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Meson v0.60 Build System Brings Numerous Improvements

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  • Meson v0.60 Build System Brings Numerous Improvements

    Phoronix: Meson v0.60 Build System Brings Numerous Improvements

    Meson 0.60 was released on Sunday as the newest version of this increasingly popular and widely-used cross-platform build system...

    https://www.phoronix.com/scan.php?pa...0-Build-System

  • #2
    Does it support the equivalent of "make uninstall" yet? autotools has it and it's very useful to not clean up things manually.

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    • #3
      Originally posted by zboszor View Post
      Does it support the equivalent of "make uninstall" yet? autotools has it and it's very useful to not clean up things manually.
      Just double-checked to be sure and meson 0.59.2 generates "uninstall" target, and it works exactly as expected. Quick Google search indicates the feature is supported since Meson 0.38.0.

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      • #4
        I have spent a, well, non-trivial amount of time over the past few decades banging on autotools build systems. Sure, it's powerful, supports every weird obsolete niche architecture you can think of, but man is it baroque.

        Recently I converted one of my hobby projects over to meson + ninja, and it's such a breath of fresh air. Size of the build scripts shrunk to a small fraction of their previous size, and they are easy to grasp and reason about. And ninja is really blazing fast.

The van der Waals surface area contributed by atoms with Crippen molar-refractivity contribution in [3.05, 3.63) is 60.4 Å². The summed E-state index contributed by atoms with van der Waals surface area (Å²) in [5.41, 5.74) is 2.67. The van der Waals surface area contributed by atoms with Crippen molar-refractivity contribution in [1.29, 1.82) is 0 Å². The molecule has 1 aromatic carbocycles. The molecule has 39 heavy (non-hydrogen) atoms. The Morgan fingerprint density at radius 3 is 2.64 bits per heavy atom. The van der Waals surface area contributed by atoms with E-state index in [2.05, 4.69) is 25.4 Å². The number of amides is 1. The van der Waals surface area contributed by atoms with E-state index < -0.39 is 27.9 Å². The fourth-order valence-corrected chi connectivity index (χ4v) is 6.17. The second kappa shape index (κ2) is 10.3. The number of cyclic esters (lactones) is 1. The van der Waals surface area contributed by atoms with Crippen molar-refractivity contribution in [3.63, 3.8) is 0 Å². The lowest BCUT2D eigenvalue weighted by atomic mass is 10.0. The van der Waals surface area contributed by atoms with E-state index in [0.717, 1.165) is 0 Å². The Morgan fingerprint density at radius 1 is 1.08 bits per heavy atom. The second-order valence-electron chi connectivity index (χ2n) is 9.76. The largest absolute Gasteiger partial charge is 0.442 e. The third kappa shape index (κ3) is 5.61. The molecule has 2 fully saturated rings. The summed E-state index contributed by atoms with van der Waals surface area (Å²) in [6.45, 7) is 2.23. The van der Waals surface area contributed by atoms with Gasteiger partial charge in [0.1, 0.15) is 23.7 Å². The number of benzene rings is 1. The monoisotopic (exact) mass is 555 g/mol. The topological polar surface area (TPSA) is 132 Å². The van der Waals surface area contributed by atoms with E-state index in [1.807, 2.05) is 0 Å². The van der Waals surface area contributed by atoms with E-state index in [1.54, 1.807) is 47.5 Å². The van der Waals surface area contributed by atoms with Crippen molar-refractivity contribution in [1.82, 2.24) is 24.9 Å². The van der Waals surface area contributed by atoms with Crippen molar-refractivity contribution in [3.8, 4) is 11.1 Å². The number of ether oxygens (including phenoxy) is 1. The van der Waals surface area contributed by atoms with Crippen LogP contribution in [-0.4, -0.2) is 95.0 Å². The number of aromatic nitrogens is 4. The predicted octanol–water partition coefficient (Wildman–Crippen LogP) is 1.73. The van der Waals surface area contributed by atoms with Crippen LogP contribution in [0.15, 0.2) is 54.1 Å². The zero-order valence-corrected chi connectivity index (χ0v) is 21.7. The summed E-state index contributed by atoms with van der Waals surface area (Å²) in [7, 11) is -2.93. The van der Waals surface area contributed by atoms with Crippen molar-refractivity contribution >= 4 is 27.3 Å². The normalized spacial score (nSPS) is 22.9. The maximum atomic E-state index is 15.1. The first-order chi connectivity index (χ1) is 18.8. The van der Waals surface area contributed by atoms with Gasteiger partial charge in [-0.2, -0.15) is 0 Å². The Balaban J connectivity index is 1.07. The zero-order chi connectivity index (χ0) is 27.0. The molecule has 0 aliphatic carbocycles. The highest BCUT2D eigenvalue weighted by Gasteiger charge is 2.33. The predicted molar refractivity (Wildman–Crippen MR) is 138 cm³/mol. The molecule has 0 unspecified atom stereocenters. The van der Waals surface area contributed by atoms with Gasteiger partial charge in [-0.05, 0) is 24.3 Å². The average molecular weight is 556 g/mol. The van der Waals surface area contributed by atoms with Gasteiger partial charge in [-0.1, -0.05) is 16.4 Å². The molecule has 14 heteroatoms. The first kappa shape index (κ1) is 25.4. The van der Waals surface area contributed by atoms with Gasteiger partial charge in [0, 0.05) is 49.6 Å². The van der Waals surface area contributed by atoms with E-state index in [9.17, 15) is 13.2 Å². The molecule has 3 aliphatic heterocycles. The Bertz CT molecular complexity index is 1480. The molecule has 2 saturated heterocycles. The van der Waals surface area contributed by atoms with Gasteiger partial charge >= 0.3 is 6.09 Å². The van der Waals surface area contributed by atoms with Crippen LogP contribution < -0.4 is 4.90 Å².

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        • #5
          Originally posted by jabl View Post
          I have spent a, well, non-trivial amount of time over the past few decades banging on autotools build systems. Sure, it's powerful, supports every weird obsolete niche architecture you can think of, but man is it baroque.

          Recently I converted one of my hobby projects over to meson + ninja, and it's such a breath of fresh air. Size of the build scripts shrunk to a small fraction of their previous size, and they are easy to grasp and reason about. And ninja is really blazing fast.
          But how are you going to build on A/UX? /s

          More seriously, that is neat. My personal projects use cmake + ninja already, so I'm not sure how much I would gain from switching to meson. Do you have any experience with that?

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          • #6
            Originally posted by Vorpal View Post